"So IT people can be petty and vindictive. Wonderful."
Umm, no. IT were just going to leave it with a quiet word so the guy can sort himself out.
Instead it was the user that was being spiteful. He was accusing the tech of deliberately planting an image on the user's machine - an offence much more serious than looking at a bit of porn. Collection and presentation of evidence is very much warranted in case the thing blows up threatening the iccocent tech's job.
No need to get up-tight about it. It's just an informal expression - all over the likes of Full Disclosure and researchers' blogs.
I don't normally play with such things in anger, but I did spend a few minutes looking at a HID access control system a few years ago (shared office building and my client was only a tenant, so the controllers etc were inaccessible to me).
Not only was the thing using the hellishly broken Miffare Classic cards, but the system wasn't even checking the encrypted blocks of the card, everything was done on the UID that is read without authentication and sent in clear.
What took the biscuit was possibly the world's most ironic encryption key. The keys when converted to ASCII read as 'HID IS' and ' GREAT'.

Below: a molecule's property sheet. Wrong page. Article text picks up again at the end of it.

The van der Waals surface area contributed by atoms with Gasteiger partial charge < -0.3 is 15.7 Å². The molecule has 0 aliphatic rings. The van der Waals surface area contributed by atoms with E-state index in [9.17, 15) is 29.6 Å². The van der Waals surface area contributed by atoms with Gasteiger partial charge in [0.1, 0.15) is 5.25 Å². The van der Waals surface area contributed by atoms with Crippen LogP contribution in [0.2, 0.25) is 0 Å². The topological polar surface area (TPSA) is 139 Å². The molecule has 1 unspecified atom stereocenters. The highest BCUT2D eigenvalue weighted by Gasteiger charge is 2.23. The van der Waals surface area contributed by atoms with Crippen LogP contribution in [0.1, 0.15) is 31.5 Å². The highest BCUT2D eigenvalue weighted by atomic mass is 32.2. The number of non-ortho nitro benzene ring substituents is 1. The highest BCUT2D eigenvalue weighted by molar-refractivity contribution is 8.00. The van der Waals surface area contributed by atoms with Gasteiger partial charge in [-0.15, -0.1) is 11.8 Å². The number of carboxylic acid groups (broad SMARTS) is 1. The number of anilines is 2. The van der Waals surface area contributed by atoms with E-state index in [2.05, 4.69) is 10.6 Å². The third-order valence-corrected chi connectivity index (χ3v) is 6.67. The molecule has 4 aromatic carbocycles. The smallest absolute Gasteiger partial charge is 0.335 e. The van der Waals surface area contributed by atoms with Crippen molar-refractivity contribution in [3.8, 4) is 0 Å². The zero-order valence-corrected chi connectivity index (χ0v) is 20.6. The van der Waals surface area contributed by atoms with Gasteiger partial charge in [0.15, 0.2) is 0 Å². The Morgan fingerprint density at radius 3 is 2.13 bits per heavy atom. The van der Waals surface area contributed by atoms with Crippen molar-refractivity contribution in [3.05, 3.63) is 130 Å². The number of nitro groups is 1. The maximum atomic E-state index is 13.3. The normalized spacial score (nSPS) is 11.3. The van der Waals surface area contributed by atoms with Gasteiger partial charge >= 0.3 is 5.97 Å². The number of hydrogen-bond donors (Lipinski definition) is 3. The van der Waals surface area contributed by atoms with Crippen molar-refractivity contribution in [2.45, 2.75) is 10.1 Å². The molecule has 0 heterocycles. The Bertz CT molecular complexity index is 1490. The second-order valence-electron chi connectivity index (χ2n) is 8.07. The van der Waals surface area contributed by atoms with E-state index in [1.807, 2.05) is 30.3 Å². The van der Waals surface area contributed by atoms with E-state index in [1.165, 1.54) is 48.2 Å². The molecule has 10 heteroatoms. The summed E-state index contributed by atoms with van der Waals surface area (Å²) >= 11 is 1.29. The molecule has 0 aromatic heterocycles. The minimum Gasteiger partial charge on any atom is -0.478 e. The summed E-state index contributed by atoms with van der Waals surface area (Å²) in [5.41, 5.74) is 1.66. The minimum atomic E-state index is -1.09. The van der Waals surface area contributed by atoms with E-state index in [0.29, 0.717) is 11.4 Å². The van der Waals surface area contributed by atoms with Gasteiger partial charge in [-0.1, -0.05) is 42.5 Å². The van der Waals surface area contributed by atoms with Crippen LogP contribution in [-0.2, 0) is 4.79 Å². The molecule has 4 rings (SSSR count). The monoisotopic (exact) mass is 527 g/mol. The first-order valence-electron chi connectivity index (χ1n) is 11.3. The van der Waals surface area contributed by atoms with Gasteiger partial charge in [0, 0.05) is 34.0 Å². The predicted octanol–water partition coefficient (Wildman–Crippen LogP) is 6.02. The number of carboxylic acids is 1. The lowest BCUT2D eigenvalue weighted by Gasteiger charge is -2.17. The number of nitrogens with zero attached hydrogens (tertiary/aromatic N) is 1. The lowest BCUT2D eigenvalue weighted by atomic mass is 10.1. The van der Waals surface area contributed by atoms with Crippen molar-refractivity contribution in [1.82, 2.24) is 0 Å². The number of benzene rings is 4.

"it's like saying the ferrari F12 berlinetta is one hell of a car, so this fiat 500 must be great too."
Not sure what you are trying to imply there as the Fiat 500 is a great car for what it is designed to do. Whilst I wouldn't want to take one anywhere near a motorway, they probably have the Ferrari licked for a day-to-day town-center commute or shopping trip.
Whilst I agree that the quality of previous Tesla cars doesn't necessarily mean that the new one will be as amazing, they have done enough impressive stuff to deserve a little faith.
I thought that the key difference between this device and newer ones is that in this case, the encryption key handling is done in software whereas the newer phones have a dedicated hardware module that (should) securely handle the authentication, perform the encryption and prevent access to the keys.
Attacking a key handling system in the OS is far easier than one which is in hardware.
It depends on the license of the code. If it was licensed under any 'usual' open source licence then re-publishing shouldn't be a problem.
systemd'oh! DNS lib underscore bug bites everyone's favorite init tool, blanks Netflix